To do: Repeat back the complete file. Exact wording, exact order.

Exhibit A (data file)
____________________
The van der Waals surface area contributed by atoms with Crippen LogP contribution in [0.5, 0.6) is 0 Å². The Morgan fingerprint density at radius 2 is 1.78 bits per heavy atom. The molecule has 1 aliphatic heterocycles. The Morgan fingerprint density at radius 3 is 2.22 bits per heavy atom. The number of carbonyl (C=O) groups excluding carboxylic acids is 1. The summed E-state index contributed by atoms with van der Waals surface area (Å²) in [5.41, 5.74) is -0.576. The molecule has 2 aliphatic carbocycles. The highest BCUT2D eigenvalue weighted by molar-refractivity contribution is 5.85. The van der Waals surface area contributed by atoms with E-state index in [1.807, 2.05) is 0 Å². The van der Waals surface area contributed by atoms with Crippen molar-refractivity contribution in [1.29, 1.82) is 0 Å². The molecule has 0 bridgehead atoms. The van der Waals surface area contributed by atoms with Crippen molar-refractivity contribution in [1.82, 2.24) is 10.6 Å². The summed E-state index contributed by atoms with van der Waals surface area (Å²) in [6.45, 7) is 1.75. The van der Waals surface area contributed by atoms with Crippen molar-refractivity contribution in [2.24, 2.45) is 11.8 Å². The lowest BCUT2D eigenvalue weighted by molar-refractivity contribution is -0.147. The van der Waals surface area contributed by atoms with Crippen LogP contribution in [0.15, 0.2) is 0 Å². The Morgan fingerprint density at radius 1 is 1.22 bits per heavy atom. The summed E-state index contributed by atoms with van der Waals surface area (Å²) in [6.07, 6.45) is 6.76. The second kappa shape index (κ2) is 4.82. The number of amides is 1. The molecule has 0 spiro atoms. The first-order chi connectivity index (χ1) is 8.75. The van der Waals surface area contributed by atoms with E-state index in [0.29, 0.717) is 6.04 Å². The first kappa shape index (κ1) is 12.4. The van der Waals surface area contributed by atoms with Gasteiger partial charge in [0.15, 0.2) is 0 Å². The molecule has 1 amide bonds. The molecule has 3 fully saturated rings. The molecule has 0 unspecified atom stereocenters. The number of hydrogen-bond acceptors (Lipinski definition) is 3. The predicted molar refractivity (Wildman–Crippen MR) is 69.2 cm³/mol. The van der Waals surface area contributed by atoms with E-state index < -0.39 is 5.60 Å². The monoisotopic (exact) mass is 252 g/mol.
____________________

The van der Waals surface area contributed by atoms with Crippen LogP contribution in [0.5, 0.6) is 0 Å². The Morgan fingerprint density at radius 2 is 1.78 bits per heavy atom. The molecule has 1 aliphatic heterocycles. The Morgan fingerprint density at radius 3 is 2.22 bits per heavy atom. The number of carbonyl (C=O) groups excluding carboxylic acids is 1. The summed E-state index contributed by atoms with van der Waals surface area (Å²) in [5.41, 5.74) is -0.576. The molecule has 2 aliphatic carbocycles. The highest BCUT2D eigenvalue weighted by molar-refractivity contribution is 5.85. The van der Waals surface area contributed by atoms with E-state index in [1.807, 2.05) is 0 Å². The van der Waals surface area contributed by atoms with Crippen molar-refractivity contribution in [1.29, 1.82) is 0 Å². The molecule has 0 bridgehead atoms. The van der Waals surface area contributed by atoms with Crippen molar-refractivity contribution in [1.82, 2.24) is 10.6 Å². The summed E-state index contributed by atoms with van der Waals surface area (Å²) in [6.45, 7) is 1.75. The van der Waals surface area contributed by atoms with Crippen molar-refractivity contribution in [2.24, 2.45) is 11.8 Å². The lowest BCUT2D eigenvalue weighted by molar-refractivity contribution is -0.147. The van der Waals surface area contributed by atoms with Crippen LogP contribution in [0.15, 0.2) is 0 Å². The Morgan fingerprint density at radius 1 is 1.22 bits per heavy atom. The summed E-state index contributed by atoms with van der Waals surface area (Å²) in [6.07, 6.45) is 6.76. The second kappa shape index (κ2) is 4.82. The number of amides is 1. The molecule has 0 spiro atoms. The first-order chi connectivity index (χ1) is 8.75. The van der Waals surface area contributed by atoms with E-state index in [0.29, 0.717) is 6.04 Å². The first kappa shape index (κ1) is 12.4. The van der Waals surface area contributed by atoms with Gasteiger partial charge in [0.15, 0.2) is 0 Å². The molecule has 1 amide bonds. The molecule has 3 fully saturated rings. The molecule has 0 unspecified atom stereocenters. The number of hydrogen-bond acceptors (Lipinski definition) is 3. The predicted molar refractivity (Wildman–Crippen MR) is 69.2 cm³/mol. The van der Waals surface area contributed by atoms with E-state index < -0.39 is 5.60 Å². The monoisotopic (exact) mass is 252 g/mol.